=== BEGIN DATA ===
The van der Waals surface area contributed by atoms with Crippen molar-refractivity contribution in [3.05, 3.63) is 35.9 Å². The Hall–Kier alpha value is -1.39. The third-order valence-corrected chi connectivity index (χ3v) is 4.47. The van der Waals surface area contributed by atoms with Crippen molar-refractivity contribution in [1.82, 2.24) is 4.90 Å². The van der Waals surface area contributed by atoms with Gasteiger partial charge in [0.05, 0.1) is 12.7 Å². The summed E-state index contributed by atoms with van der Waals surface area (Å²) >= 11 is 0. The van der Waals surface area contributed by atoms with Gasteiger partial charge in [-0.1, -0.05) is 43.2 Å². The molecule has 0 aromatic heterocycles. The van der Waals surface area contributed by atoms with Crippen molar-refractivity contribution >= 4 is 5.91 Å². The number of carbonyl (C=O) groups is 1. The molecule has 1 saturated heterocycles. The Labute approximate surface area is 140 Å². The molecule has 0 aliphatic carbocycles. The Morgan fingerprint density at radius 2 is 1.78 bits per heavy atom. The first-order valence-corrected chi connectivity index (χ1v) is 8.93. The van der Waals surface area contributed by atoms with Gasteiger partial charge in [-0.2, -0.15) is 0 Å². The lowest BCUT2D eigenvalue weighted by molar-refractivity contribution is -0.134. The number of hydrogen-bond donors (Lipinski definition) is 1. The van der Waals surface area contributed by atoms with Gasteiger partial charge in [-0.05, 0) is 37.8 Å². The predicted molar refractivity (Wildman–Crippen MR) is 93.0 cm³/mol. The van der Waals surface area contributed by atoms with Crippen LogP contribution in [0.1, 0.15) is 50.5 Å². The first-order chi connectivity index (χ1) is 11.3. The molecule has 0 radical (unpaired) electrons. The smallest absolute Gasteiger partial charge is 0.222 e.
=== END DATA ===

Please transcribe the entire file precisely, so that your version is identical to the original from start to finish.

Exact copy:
The van der Waals surface area contributed by atoms with Crippen molar-refractivity contribution in [3.05, 3.63) is 35.9 Å². The Hall–Kier alpha value is -1.39. The third-order valence-corrected chi connectivity index (χ3v) is 4.47. The van der Waals surface area contributed by atoms with Crippen molar-refractivity contribution in [1.82, 2.24) is 4.90 Å². The van der Waals surface area contributed by atoms with Gasteiger partial charge in [0.05, 0.1) is 12.7 Å². The summed E-state index contributed by atoms with van der Waals surface area (Å²) >= 11 is 0. The van der Waals surface area contributed by atoms with Gasteiger partial charge in [-0.1, -0.05) is 43.2 Å². The molecule has 0 aromatic heterocycles. The van der Waals surface area contributed by atoms with Crippen molar-refractivity contribution >= 4 is 5.91 Å². The number of carbonyl (C=O) groups is 1. The molecule has 1 saturated heterocycles. The Labute approximate surface area is 140 Å². The molecule has 0 aliphatic carbocycles. The Morgan fingerprint density at radius 2 is 1.78 bits per heavy atom. The first-order valence-corrected chi connectivity index (χ1v) is 8.93. The van der Waals surface area contributed by atoms with Gasteiger partial charge in [-0.2, -0.15) is 0 Å². The lowest BCUT2D eigenvalue weighted by molar-refractivity contribution is -0.134. The number of hydrogen-bond donors (Lipinski definition) is 1. The van der Waals surface area contributed by atoms with Gasteiger partial charge in [-0.05, 0) is 37.8 Å². The predicted molar refractivity (Wildman–Crippen MR) is 93.0 cm³/mol. The van der Waals surface area contributed by atoms with Crippen LogP contribution in [0.1, 0.15) is 50.5 Å². The first-order chi connectivity index (χ1) is 11.3. The molecule has 0 radical (unpaired) electrons. The smallest absolute Gasteiger partial charge is 0.222 e.